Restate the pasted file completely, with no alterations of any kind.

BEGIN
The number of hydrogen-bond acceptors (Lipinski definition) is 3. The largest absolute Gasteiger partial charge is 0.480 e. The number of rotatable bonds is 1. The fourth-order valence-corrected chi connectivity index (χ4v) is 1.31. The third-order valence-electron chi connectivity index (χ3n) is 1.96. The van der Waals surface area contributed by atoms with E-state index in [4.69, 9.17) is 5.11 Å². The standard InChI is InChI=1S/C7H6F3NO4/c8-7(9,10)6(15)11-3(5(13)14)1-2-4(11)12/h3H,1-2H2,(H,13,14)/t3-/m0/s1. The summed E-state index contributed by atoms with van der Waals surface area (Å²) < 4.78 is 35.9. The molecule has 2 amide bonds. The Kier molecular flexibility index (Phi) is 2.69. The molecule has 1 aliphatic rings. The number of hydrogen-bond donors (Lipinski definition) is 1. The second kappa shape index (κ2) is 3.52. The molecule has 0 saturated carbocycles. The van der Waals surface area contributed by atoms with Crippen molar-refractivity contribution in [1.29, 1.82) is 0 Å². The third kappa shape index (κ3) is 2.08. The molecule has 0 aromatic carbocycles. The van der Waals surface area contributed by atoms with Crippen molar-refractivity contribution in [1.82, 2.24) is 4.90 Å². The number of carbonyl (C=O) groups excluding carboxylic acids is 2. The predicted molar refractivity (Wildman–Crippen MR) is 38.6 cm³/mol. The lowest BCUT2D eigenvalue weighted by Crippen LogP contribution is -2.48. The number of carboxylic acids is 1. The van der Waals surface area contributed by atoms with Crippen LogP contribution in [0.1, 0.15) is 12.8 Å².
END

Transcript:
The number of hydrogen-bond acceptors (Lipinski definition) is 3. The largest absolute Gasteiger partial charge is 0.480 e. The number of rotatable bonds is 1. The fourth-order valence-corrected chi connectivity index (χ4v) is 1.31. The third-order valence-electron chi connectivity index (χ3n) is 1.96. The van der Waals surface area contributed by atoms with E-state index in [4.69, 9.17) is 5.11 Å². The standard InChI is InChI=1S/C7H6F3NO4/c8-7(9,10)6(15)11-3(5(13)14)1-2-4(11)12/h3H,1-2H2,(H,13,14)/t3-/m0/s1. The summed E-state index contributed by atoms with van der Waals surface area (Å²) < 4.78 is 35.9. The molecule has 2 amide bonds. The Kier molecular flexibility index (Phi) is 2.69. The molecule has 1 aliphatic rings. The number of hydrogen-bond donors (Lipinski definition) is 1. The second kappa shape index (κ2) is 3.52. The molecule has 0 saturated carbocycles. The van der Waals surface area contributed by atoms with Crippen molar-refractivity contribution in [1.29, 1.82) is 0 Å². The third kappa shape index (κ3) is 2.08. The molecule has 0 aromatic carbocycles. The van der Waals surface area contributed by atoms with Crippen molar-refractivity contribution in [1.82, 2.24) is 4.90 Å². The number of carbonyl (C=O) groups excluding carboxylic acids is 2. The predicted molar refractivity (Wildman–Crippen MR) is 38.6 cm³/mol. The lowest BCUT2D eigenvalue weighted by Crippen LogP contribution is -2.48. The number of carboxylic acids is 1. The van der Waals surface area contributed by atoms with Crippen LogP contribution in [0.1, 0.15) is 12.8 Å².